As the riding season winds down, autumn marks the arrival of another important time for the Vermont mountain bike community – or at least those of us at VMBA – preparations for the upcoming Legislative Session. While the Legislature itself doesn’t convene until January, committees, caucuses, and task forces will be hard at work this fall preparing for the session and crafting legislation. The House demonstrated an interest in modernizing the manner in which trail projects are regulated in passing H.926 last fall, and we – through our leadership on the Vermont Trails and Greenways Council (VTGC) – are working to help guide the next legislative effort that will create a manageable alternative to Act 250 for trails that exempts private landowners from undue regulation, eliminates unnecessary burdens on our Chapters, and protects our shared Vermont landscape. Our Executive Director, Nick Bennette, is now Co-Chairing the VTGC.
As you may have noticed, VMBA recently launched a dedicated Advocacy Section on our website, covering both the major goals of our advocacy and the current means by which we’re working to achieve them. Feedback from our Member Survey this past season suggested we could do a better job communicating our advocacy work, and we view this page as an important platform to keep members informed and share our successes and challenges as they come. Let us know if you have any suggestions on how we can make it better in the comments!
In the new Advocacy Section, you’ll find a dedicated page on the Community Conversations workshop series we co-hosted this summer with the US Forest Service and VT Forest, Parks, & Recreation. This four-part virtual series brought together leaders in the mountain bike, trail advocacy, and land stewardship communities to dive deep into how we sustainably grow mountain biking in Vermont while preserving the landscape and character of our singletrack. See the Press Release for an overview of the sessions, lessons learned, and while we collectively believe the future is very bright for Vermont mountain biking.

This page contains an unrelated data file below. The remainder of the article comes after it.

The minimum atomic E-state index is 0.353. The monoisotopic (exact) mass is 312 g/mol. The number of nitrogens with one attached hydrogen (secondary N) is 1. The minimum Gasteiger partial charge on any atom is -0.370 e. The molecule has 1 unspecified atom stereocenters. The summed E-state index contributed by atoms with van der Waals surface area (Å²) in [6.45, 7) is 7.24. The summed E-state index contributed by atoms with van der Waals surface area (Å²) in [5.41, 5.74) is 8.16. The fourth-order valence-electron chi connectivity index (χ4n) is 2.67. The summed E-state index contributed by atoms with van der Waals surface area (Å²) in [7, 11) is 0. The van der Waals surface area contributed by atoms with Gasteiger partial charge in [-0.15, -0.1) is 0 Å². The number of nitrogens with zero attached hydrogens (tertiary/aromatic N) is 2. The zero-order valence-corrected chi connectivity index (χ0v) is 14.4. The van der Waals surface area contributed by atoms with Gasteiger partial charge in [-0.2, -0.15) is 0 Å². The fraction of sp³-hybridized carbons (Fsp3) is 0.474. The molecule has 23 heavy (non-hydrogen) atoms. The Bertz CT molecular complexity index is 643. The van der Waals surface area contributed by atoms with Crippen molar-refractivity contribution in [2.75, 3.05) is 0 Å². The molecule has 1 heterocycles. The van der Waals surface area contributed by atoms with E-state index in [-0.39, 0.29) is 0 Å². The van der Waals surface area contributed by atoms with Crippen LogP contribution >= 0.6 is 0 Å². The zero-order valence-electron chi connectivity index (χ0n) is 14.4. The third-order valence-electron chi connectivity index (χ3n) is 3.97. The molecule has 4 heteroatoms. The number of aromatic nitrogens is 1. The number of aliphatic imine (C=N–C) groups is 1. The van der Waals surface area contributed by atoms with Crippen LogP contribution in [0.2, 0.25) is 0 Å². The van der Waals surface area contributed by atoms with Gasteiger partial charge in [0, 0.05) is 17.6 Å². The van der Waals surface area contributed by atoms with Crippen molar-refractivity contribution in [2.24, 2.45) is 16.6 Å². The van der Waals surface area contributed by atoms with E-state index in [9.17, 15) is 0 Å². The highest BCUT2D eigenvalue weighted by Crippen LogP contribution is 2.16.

One of the biggest challenges identified during our Community Conversations discussions was rogue trail building, particularly on public land. The building of trails on public land without permission was the origin of some of our most popular trail systems. Today, however, we have established partnerships with the public land managers and processes in place to ensure trail building balances the many uses for and needs of public land while avoiding negative environmental impacts. Continued development and use of rogue trails harms our ability to improve those processes and ultimately have more and better trail networks on public land. Land managers have also made it clear that “ask forgiveness, not permission” will no longer be tolerated in trail development, with stricter consequences and enforcement for those who decide to shape public land to their own individual image, be it for tires, skis, or boots. Please read our Statement on Rogue Trail Building on Public Land to learn more.
We hope everyone enjoys a fantastic final few weeks to the summer riding season and will continue to provide updates on our advocacy work through our Advocacy page, blog posts, and member newsletters. Stay tuned!
Nick & the VMBA Office